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Deleting a row in a file

by suneel.reddy (Novice)
on May 21, 2012 at 14:29 UTC ( #971622=perlquestion: print w/replies, xml ) Need Help??
suneel.reddy has asked for the wisdom of the Perl Monks concerning the following question:

Hi Monks,

I need to Open a file - Read - apply logic and the delete the records of that file which doesn't satisfy my logic. I don't need one more file to be created with the matching records( b'coz this file is already output of the earlier logic ).

Can someone help me in solving this ? Is there any way to remove a record from that file same as we have SPLICE to manipulate arrays ?



Replies are listed 'Best First'.
Re: Deleting a row in a file
by Anonymous Monk on May 21, 2012 at 14:33 UTC
Re: Deleting a row in a file
by ansh batra (Friar) on May 21, 2012 at 15:50 UTC
    Open the file in read mode ,keep it in @arr. Close the file handler. Open it again in write mode. Iterate @arr and apply logic Write it to file Close the file handler
Re: Deleting a row in a file
by zeni (Beadle) on May 22, 2012 at 06:29 UTC

    You will have to use 'tell' and 'seek'.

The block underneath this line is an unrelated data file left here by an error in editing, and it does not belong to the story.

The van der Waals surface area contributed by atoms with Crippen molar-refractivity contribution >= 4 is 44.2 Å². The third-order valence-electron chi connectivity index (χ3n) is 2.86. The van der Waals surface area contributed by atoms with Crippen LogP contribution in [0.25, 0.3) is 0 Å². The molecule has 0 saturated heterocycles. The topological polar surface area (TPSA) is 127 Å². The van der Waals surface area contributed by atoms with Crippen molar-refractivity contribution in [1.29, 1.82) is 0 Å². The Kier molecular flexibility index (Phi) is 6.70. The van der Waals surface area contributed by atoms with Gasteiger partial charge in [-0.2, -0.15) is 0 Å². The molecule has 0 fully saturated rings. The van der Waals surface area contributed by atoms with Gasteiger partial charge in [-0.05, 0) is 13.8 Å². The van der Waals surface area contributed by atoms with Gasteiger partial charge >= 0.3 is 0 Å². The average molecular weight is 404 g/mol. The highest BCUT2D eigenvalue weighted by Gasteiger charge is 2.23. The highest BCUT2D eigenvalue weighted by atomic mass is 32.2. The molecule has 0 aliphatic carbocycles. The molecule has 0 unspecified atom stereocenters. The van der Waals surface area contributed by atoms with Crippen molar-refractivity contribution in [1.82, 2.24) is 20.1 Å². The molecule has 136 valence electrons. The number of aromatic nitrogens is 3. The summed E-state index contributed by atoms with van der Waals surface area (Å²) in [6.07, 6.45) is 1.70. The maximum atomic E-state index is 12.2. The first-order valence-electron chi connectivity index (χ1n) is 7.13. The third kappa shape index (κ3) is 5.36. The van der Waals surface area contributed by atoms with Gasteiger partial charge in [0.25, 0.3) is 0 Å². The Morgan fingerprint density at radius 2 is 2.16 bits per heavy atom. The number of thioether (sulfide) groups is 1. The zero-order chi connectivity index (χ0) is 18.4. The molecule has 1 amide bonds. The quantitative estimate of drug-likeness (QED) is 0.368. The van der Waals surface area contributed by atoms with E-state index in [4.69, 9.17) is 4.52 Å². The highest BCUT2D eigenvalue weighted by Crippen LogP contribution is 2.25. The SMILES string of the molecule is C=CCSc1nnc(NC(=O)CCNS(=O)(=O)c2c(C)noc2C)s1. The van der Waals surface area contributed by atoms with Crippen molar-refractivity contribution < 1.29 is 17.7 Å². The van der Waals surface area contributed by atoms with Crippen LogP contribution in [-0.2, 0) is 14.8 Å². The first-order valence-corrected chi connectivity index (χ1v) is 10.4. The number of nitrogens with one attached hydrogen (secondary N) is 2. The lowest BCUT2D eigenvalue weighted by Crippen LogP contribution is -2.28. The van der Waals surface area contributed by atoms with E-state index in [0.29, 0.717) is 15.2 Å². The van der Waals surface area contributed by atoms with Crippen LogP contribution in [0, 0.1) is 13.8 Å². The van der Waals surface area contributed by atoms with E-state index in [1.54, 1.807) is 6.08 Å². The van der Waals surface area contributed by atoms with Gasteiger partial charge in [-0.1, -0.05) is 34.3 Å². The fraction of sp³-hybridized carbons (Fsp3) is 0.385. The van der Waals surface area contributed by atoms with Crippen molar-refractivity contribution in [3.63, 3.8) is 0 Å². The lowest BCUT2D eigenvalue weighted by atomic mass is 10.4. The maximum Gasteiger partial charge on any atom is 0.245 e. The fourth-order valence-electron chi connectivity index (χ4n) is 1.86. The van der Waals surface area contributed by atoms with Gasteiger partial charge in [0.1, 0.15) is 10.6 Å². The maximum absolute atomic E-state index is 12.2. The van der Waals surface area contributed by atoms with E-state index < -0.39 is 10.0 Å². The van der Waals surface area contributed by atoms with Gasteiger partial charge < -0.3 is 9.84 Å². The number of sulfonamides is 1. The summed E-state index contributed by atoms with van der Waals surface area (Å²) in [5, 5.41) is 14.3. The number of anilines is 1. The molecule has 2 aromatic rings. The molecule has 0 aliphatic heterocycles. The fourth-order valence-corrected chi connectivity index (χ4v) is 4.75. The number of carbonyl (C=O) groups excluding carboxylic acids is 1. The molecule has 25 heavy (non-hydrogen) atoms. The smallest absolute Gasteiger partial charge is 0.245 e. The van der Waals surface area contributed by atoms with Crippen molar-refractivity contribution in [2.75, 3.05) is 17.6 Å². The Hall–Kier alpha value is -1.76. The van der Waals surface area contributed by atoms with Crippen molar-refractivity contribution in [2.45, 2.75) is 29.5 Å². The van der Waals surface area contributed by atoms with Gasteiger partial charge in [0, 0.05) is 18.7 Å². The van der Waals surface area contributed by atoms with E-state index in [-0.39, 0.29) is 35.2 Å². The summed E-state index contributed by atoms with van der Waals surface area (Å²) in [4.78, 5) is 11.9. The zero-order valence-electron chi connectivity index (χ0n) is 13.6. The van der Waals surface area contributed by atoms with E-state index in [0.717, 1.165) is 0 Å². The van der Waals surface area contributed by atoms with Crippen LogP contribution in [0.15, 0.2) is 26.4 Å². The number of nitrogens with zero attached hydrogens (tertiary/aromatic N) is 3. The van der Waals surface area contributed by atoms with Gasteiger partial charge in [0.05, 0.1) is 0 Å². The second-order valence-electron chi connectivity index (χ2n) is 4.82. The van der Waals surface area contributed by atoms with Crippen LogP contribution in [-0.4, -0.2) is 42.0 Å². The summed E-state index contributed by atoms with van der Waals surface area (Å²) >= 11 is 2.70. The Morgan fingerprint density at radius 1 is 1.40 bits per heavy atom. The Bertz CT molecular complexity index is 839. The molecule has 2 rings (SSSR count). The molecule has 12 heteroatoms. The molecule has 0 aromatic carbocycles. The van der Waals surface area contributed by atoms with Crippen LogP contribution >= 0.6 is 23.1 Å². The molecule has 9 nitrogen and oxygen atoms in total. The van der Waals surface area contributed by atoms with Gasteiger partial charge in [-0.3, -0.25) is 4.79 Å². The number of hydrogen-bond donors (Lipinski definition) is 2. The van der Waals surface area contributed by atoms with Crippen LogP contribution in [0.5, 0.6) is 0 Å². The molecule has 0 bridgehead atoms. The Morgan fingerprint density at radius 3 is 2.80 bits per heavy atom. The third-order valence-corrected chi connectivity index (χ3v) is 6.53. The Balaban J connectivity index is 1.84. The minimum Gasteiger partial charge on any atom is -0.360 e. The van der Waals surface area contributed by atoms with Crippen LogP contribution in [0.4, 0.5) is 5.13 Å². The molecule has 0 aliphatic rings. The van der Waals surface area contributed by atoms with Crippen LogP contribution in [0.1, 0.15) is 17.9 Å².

'tell' gives the current cursor position and 'seek' can be used to set the filehandle position.

      No, this is a wrong idea.

      seek() and tell() normally have no role at all when processing a text file. That is because these functions work on byte offsets, not line offsets. And text lines usually have a variable number of bytes per line.

      In general it is not possible to "seek to line 4" because we don't know the number of bytes from the beginning of the file that line 4 starts at. In addition, if we could seek to "line 4", there is no way to edit that line to be either smaller or bigger.

      A disk file is like an old fashioned cassette tape. It is a stream of bits. There is no way to either: insert extra bits or delete bits from this stream of bits. With few exceptions, a disk file is a "read only" string of bits.

      To 'take out a song' or 'replace a song' on a cassette tape, you have to make a new cassette and copy the songs from the 'old cassette' to the "new cassette' and make adjustments during the copy. So it is with disk files.

      -Open the read_file_name
      -Open a temp_file for writing
      -Write to temp_file by reading "read_file name" and doing some edits(copy,delete(don't copy),modify).
      -close the read_file_name
      -rename the read_file_name as a .BAK file
      -close temp_file_name
      -rename temp_file_name to the original name (read_file)

      Part of the idea is to maintain at all times a "way back", even if the program crashes.

      I finished (I hope) a fight with MS update that required at the end of the day, 3 re-boots of my machine. This thing insisted upon re-installing and re-booting the same thing 3 times!

      My point is that even if your program works correctly, it could happen that it is terminated for reasons outside of your control. Make it as low a probability as you can that a file "gets lost".

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